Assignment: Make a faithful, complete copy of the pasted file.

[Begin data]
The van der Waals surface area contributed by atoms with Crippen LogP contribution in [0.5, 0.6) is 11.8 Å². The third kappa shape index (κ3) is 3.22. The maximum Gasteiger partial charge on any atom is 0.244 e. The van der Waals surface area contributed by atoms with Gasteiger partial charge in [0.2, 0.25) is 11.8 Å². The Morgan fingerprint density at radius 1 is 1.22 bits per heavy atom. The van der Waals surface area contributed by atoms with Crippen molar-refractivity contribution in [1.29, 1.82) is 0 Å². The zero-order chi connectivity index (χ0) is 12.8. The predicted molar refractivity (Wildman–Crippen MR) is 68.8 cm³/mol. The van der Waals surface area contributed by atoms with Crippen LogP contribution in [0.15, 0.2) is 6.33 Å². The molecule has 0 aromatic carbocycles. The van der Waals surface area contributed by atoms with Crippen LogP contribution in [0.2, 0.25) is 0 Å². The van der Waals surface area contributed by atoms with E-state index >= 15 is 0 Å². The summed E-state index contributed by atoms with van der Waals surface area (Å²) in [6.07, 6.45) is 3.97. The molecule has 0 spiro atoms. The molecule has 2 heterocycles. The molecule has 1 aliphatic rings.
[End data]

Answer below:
The van der Waals surface area contributed by atoms with Crippen LogP contribution in [0.5, 0.6) is 11.8 Å². The third kappa shape index (κ3) is 3.22. The maximum Gasteiger partial charge on any atom is 0.244 e. The van der Waals surface area contributed by atoms with Gasteiger partial charge in [0.2, 0.25) is 11.8 Å². The Morgan fingerprint density at radius 1 is 1.22 bits per heavy atom. The van der Waals surface area contributed by atoms with Crippen molar-refractivity contribution in [1.29, 1.82) is 0 Å². The zero-order chi connectivity index (χ0) is 12.8. The predicted molar refractivity (Wildman–Crippen MR) is 68.8 cm³/mol. The van der Waals surface area contributed by atoms with Crippen LogP contribution in [0.15, 0.2) is 6.33 Å². The molecule has 0 aromatic carbocycles. The van der Waals surface area contributed by atoms with Crippen LogP contribution in [0.2, 0.25) is 0 Å². The van der Waals surface area contributed by atoms with E-state index >= 15 is 0 Å². The summed E-state index contributed by atoms with van der Waals surface area (Å²) in [6.07, 6.45) is 3.97. The molecule has 0 spiro atoms. The molecule has 2 heterocycles. The molecule has 1 aliphatic rings.